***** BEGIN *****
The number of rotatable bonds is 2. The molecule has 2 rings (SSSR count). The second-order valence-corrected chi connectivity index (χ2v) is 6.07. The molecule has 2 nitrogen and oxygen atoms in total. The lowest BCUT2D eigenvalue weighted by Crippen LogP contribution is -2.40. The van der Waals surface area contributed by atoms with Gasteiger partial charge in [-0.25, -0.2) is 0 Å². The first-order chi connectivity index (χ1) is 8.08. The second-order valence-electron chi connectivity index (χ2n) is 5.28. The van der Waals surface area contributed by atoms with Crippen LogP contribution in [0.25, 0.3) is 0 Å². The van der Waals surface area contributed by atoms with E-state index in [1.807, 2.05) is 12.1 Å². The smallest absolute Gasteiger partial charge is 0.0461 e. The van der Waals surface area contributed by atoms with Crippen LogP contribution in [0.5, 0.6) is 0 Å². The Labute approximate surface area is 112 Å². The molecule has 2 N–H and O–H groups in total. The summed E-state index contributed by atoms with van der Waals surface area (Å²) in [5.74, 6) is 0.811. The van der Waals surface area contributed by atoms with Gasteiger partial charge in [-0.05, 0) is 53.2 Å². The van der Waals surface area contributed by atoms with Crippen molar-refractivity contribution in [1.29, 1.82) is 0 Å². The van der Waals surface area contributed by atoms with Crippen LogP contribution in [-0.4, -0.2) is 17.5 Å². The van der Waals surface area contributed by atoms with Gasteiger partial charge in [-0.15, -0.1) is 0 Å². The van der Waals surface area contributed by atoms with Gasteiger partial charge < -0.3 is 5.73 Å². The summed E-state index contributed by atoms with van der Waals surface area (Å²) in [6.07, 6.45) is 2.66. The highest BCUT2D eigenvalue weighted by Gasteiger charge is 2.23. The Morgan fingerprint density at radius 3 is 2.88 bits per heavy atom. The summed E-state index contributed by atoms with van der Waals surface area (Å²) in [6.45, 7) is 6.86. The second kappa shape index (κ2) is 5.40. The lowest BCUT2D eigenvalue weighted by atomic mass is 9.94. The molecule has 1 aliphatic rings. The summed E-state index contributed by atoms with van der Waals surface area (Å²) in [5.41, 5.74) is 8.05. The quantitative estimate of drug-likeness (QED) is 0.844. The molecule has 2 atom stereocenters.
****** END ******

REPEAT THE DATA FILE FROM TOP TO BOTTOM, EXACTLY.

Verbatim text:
The number of rotatable bonds is 2. The molecule has 2 rings (SSSR count). The second-order valence-corrected chi connectivity index (χ2v) is 6.07. The molecule has 2 nitrogen and oxygen atoms in total. The lowest BCUT2D eigenvalue weighted by Crippen LogP contribution is -2.40. The van der Waals surface area contributed by atoms with Gasteiger partial charge in [-0.25, -0.2) is 0 Å². The first-order chi connectivity index (χ1) is 8.08. The second-order valence-electron chi connectivity index (χ2n) is 5.28. The van der Waals surface area contributed by atoms with Crippen LogP contribution in [0.25, 0.3) is 0 Å². The van der Waals surface area contributed by atoms with E-state index in [1.807, 2.05) is 12.1 Å². The smallest absolute Gasteiger partial charge is 0.0461 e. The van der Waals surface area contributed by atoms with Crippen LogP contribution in [0.5, 0.6) is 0 Å². The Labute approximate surface area is 112 Å². The molecule has 2 N–H and O–H groups in total. The summed E-state index contributed by atoms with van der Waals surface area (Å²) in [5.74, 6) is 0.811. The van der Waals surface area contributed by atoms with Gasteiger partial charge in [-0.05, 0) is 53.2 Å². The van der Waals surface area contributed by atoms with Crippen molar-refractivity contribution in [1.29, 1.82) is 0 Å². The van der Waals surface area contributed by atoms with Crippen LogP contribution in [-0.4, -0.2) is 17.5 Å². The van der Waals surface area contributed by atoms with Gasteiger partial charge in [-0.15, -0.1) is 0 Å². The van der Waals surface area contributed by atoms with Gasteiger partial charge < -0.3 is 5.73 Å². The summed E-state index contributed by atoms with van der Waals surface area (Å²) in [6.07, 6.45) is 2.66. The highest BCUT2D eigenvalue weighted by Gasteiger charge is 2.23. The Morgan fingerprint density at radius 3 is 2.88 bits per heavy atom. The summed E-state index contributed by atoms with van der Waals surface area (Å²) in [6.45, 7) is 6.86. The second kappa shape index (κ2) is 5.40. The lowest BCUT2D eigenvalue weighted by atomic mass is 9.94. The molecule has 1 aliphatic rings. The summed E-state index contributed by atoms with van der Waals surface area (Å²) in [5.41, 5.74) is 8.05. The quantitative estimate of drug-likeness (QED) is 0.844. The molecule has 2 atom stereocenters.